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The Architecture Thread

Discussion in 'Fine Living, Home, Design & Auto' started by Connemara, Jan 31, 2009.

  1. sugarbutch

    sugarbutch Senior member Dubiously Honored

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    I'll take the lobby and a couple of rooms as my house, please.
     
  2. Find Finn

    Find Finn Senior member

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    Why would you be inside with a view like that. ;)


    It's a 1900 acre development and it's not done yet.

    Golf clubhouse
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    The equstrian center
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  3. itsstillmatt

    itsstillmatt Senior member Dubiously Honored

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    The wild and the pure.
    You guys are all wrong on this one. It veers far too deeply into the beige tyranny of Architectual Digest.
     
  4. StephenHero

    StephenHero Senior member

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    You have a pretty splintered relationship with wood, don't you?
     
  5. azumi

    azumi Senior member

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    Someone can tell me about the structure of this house (the roof, the column, beam etc) How can the two small column can support a large, thick roof? And what cover the surface which on the right of the last photo?
     
  6. StephenHero

    StephenHero Senior member

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    I can't find a section to confirm, but the roof is most likely suspended from from two steel joists that run across the living room space. The joists are then supported by the structural steel fireplace and the white composite column. That allows the ceiling drywall or lathe to be bolted to a grid of either steel or wood battens that are set up directly under the joists. You can tell from the extended mass on the top of the roof that can be seen in the photos, which is then covered with insulation and some sort of lightweight cladding. It looks to be about three feet thick, so it's unlikely to have any other function but to enclose the joists.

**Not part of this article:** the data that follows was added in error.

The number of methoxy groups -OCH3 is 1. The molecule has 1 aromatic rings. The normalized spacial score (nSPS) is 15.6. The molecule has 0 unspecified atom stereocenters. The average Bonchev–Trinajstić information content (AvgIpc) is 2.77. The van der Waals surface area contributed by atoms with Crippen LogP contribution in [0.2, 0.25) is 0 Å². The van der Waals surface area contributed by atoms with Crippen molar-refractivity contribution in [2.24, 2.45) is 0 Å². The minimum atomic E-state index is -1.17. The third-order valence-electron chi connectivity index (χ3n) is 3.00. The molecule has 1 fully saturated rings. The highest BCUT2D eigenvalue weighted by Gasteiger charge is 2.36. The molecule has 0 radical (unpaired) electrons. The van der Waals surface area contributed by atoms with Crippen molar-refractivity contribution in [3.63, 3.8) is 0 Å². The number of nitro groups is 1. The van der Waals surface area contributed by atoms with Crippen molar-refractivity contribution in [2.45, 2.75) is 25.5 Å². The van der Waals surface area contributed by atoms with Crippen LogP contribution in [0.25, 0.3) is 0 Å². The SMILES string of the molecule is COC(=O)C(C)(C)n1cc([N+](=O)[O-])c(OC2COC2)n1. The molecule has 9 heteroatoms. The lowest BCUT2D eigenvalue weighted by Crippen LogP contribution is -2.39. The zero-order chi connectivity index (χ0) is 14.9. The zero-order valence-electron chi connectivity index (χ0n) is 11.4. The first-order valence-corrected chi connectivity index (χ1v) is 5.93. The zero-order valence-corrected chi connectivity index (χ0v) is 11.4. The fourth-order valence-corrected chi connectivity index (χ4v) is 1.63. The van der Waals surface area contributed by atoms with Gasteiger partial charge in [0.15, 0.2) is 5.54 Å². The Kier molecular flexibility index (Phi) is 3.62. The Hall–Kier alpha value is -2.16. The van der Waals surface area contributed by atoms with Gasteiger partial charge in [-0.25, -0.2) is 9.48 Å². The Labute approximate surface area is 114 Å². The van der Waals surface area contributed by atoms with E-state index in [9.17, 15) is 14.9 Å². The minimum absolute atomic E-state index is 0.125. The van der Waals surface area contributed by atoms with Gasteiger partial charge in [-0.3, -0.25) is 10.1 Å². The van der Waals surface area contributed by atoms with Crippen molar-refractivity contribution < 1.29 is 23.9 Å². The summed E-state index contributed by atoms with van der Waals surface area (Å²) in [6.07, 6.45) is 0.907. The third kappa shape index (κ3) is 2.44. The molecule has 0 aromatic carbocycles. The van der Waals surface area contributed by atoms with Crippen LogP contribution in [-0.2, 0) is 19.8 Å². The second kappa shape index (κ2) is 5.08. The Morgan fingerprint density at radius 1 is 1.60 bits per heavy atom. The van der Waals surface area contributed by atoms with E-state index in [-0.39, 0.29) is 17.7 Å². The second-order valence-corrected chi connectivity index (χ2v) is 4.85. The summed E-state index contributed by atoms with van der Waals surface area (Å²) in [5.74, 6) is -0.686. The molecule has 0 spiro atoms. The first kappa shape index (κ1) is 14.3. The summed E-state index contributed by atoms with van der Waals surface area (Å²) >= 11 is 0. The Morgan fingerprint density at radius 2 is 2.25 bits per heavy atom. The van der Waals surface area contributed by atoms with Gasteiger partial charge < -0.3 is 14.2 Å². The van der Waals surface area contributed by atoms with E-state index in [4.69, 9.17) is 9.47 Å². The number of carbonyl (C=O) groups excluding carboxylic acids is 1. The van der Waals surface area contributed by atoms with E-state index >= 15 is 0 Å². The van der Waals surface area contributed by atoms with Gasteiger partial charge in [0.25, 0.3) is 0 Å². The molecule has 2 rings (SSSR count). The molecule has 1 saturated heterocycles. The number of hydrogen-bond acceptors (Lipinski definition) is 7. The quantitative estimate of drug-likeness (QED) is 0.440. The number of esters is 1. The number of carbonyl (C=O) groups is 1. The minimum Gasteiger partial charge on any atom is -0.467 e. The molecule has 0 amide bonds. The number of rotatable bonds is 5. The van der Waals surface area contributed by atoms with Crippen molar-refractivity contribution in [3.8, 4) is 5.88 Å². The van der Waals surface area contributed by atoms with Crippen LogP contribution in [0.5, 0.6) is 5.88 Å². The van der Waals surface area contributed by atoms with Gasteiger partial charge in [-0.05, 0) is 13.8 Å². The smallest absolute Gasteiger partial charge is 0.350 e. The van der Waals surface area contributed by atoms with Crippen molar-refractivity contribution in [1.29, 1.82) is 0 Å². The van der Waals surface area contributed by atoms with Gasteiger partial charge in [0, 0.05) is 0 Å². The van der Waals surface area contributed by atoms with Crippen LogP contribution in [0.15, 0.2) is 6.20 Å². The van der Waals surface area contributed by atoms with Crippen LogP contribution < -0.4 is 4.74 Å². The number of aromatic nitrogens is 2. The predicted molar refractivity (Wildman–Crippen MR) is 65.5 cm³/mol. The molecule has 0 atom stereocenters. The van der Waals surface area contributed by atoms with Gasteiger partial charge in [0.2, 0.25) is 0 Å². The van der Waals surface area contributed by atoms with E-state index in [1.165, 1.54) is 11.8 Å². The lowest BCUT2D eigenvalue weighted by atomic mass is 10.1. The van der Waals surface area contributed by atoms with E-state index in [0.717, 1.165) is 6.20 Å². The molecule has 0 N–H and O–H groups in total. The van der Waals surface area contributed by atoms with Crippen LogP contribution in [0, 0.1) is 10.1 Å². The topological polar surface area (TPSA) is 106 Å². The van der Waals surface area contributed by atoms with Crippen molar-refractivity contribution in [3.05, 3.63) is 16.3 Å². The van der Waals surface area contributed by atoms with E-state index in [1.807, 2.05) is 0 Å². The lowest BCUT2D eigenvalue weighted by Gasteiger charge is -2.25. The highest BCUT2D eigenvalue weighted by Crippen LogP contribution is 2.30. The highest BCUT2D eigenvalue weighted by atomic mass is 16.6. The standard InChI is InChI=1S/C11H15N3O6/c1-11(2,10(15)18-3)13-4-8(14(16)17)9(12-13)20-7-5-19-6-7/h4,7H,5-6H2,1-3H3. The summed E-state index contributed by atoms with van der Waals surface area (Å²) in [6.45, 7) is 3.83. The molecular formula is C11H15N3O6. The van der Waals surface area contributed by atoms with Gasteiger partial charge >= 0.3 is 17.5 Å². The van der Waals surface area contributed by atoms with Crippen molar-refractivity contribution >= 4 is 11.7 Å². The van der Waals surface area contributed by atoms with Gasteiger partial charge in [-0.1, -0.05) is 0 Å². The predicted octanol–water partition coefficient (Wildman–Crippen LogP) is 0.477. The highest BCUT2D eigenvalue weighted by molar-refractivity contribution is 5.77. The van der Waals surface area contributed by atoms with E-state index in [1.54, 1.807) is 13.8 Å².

Last edited: Apr 28, 2013
  7. henrikc

    henrikc Senior member

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    I tend to agree. Probably a pretty large I/H beam running from each corner, with smaller cross sections going from the windowless wall out to the large beam. I'm not sure if the fireplace is part of the structure though - without calculating anything I reckon the white column would be enough. Especially considering the heavy back wall, which would be able to take up a lot of the forces from the roof.
     
  8. henrikc

    henrikc Senior member

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    I could definitely see just this as a single-family home, with the living rooms on the other side of the stone wall. Perhaps like the villas in your other post, except with the highest wall replaced by the stone wall.
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  9. azumi

    azumi Senior member

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    I assume that the roof is made by some type of light-weight material. It's not armoured concrete roof, isn't it?
     
  10. Find Finn

    Find Finn Senior member

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    My guess would be some sort of steel space frame, with drywall and insulation "bolted" directly on to it.
     
  11. lefty

    lefty Senior member

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    Skyhooks.

    lefty
     
  12. StephenHero

    StephenHero Senior member

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    Archea Associati
    Arntinori Winery
    Chianti, Italy
    2012


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    Last edited: May 4, 2013
  13. SkinnyGoomba

    SkinnyGoomba Senior member

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    Awesome. I'm ashamed that I managed to miss this last year while visiting Chianti.